As Charlotte, North Carolina-based mixologist Justin Hazelton explains, craft cocktails are just that—a craft, an art form even. It means using creativity to curate recipes and marry ingredients in a way that goes beyond just mixing a spirit with juice or soda. After picking up a job at a bar to earn extra cash, Hazelton found himself not only looking for a new creative outlet, but falling in love with mixology as an art form.

"I didn't know I was going to fall in love with the craft. When I would create things, it was like people instantly fell in love with it," Hazelton shares. "I could really go deep and express myself, whereas with some art forms it can take years to really get good at an art medium. But when it came to mixology it came naturally for me."

Moving around and rising to leadership roles in some of Charlotte's most swanky bars, Hazelton was also to help build bar programs across the city as well as the entire Southeast. But, the journey wasn't always easy.

"I've experienced everything from racism to people just trying to gate-keep within the industry," says Hazelton.

After a few years of solidifying himself as a premiere craft cocktail artist, he was able to connect with a few of Charlotte's then rising Black culinary talents—Chef Gregory Collier, Chef Jamie Barnes and more. Working closely with them on a food event series called Soul Food Session, which paid homage to Black food ways and culture, the Charlotte Magazine "best mixologist" was able to fully display his talent to an even larger audience.

Mixologist Justin Hazelton. Image: Jonathan Cooper/ Coopernicus Photos.

His skill set eventually landed him in the role of bar manager for Leah & Louise, an upscale, award-winning Black-owned restaurant also in Charlotte. Although he has since moved on to further develop and grow his individual brand, Hazelton has become one of the elites in the game—now hosting his own pop-ups and offering consulting to bars and brands across the country.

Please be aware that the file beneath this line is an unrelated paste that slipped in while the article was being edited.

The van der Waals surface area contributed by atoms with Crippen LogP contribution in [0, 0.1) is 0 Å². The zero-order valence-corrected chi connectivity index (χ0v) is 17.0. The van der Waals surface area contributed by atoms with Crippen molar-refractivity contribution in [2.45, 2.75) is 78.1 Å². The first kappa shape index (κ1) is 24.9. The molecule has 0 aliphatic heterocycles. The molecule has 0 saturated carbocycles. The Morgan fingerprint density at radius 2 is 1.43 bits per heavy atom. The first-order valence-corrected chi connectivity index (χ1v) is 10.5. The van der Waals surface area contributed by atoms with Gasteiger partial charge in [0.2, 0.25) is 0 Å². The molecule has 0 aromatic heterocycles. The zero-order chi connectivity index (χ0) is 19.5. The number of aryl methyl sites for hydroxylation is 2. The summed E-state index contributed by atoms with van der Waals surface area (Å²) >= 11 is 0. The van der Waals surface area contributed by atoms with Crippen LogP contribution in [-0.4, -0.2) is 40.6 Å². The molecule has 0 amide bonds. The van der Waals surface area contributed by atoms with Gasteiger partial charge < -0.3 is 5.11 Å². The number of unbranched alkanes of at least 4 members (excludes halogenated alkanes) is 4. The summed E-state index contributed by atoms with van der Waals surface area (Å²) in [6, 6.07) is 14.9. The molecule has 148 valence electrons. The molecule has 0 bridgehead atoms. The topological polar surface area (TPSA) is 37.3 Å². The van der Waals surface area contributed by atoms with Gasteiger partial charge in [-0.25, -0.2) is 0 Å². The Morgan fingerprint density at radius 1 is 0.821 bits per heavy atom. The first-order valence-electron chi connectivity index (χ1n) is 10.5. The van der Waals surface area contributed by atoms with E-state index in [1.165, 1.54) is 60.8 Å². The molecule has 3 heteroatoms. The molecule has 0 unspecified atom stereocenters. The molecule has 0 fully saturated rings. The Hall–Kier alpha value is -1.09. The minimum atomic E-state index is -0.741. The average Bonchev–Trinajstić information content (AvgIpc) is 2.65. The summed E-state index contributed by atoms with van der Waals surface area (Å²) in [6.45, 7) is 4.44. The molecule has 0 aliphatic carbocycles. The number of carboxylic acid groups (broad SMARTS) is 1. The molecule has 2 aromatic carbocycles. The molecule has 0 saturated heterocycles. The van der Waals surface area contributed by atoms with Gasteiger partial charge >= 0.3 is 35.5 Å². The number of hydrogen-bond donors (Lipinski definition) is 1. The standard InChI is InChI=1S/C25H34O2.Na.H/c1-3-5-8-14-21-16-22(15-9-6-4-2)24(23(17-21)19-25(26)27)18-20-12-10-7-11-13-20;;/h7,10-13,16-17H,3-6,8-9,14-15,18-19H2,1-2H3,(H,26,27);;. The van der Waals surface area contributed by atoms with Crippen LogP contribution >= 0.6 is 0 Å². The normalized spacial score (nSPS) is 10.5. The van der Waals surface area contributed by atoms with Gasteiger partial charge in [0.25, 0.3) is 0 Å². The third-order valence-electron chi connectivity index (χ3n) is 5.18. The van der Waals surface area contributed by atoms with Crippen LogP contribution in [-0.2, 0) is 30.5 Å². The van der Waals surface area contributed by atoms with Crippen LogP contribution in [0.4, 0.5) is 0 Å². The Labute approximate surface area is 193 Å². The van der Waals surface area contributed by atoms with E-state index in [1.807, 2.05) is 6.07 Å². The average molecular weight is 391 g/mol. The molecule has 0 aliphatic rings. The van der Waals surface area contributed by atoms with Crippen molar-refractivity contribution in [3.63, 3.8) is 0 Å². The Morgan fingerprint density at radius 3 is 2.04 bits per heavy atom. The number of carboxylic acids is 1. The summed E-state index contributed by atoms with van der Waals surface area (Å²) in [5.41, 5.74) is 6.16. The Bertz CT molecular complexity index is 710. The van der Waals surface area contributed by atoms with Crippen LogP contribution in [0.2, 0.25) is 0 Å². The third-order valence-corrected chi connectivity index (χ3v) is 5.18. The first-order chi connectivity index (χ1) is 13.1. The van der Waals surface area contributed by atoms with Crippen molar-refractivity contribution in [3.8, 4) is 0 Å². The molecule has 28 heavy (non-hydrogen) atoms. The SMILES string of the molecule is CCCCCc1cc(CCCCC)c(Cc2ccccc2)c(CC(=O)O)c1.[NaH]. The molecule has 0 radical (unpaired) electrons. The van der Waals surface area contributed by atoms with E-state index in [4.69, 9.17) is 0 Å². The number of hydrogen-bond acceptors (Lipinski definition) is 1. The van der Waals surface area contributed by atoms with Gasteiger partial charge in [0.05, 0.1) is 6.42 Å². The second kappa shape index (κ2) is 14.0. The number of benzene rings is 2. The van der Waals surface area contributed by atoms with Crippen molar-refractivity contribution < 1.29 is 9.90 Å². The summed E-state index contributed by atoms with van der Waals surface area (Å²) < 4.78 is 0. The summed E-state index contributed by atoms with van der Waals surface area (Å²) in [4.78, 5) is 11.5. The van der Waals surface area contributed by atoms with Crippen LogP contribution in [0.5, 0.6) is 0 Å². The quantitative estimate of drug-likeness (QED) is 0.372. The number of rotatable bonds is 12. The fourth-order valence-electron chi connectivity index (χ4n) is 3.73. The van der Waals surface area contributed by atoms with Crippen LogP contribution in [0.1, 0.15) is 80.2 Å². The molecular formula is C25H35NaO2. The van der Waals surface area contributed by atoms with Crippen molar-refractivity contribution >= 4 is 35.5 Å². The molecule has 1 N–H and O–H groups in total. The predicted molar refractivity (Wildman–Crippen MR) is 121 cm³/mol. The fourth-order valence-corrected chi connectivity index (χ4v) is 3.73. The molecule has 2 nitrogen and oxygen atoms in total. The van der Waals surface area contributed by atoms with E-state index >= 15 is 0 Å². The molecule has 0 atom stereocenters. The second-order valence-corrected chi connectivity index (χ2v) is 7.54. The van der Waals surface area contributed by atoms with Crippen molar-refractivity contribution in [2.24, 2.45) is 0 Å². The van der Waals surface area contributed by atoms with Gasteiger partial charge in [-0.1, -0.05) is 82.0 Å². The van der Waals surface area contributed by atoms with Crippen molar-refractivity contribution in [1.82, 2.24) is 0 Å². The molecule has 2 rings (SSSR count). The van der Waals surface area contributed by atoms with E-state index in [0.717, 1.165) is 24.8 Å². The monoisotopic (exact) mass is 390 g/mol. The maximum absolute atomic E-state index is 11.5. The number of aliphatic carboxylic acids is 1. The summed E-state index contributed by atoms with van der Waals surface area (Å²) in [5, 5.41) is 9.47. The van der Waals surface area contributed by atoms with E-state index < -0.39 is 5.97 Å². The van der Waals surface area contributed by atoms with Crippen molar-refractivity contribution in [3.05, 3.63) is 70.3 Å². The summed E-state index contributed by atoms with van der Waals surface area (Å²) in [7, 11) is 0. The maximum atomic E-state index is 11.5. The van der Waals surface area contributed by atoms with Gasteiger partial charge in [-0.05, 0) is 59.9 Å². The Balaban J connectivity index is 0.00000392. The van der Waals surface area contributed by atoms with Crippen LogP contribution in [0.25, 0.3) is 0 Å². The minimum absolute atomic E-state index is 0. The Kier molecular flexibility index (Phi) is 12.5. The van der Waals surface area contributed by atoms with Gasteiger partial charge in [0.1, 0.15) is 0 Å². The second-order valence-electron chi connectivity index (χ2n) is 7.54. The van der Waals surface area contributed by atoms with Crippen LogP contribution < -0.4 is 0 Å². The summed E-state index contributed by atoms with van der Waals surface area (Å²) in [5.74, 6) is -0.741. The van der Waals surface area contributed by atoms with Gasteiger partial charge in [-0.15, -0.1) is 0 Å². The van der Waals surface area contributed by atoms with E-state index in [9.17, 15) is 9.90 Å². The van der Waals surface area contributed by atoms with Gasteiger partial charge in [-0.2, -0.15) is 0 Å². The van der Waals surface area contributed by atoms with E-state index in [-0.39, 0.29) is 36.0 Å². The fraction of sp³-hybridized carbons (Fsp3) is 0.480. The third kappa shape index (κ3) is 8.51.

"To me, creating craft cocktails requires a certain intentionality. I'm literally building the drinks from the ground up. I don't go and buy vanilla syrup, I make vanilla syrup," he explains. "I don't buy anything processed, I make it myself. The outcome is a lot better, it's more balanced and fresh. And, a consumer will definitely taste the difference. Every part that goes into making craft cocktails means making a very intentional experience."

EBONY tapped Hazelton to share one of his favorite, easy-to-follow recipes that we all can make at home. If you're ready to take your craft cocktail game to new heights, check out his suggestion below, as well as everything you'll need to bring it all together.

Justin Hazelton's Honey Old Fashioned

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Image: Clay Williams.
2oz Uncle Nearest 1884 small batch whiskey
.5oz honey syrup*
3 dashes angostura bitters
2 dashes orange bitters
*Honey syrup
Combine 1 cup honey with 1 cup hot water.
Stir until honey is fully dissolved.
Seal and store in refrigerator.*

Combine all ingredients in a mixing glass with 1 cup of ice and stir 20 revolutions. Strain into rocks glass over fresh ice. Express orange peel over drink by squeezing to push out citrus oil and garnish. Enjoy!

Uncle Nearest 1884 Small Batch Whiskey

Price: $49

Angostura Bitters

Price: $11

Hella Cocktail Co. Orange Bitters

Price: $20

Cocktailery Etched Rocks Glass

Price: $40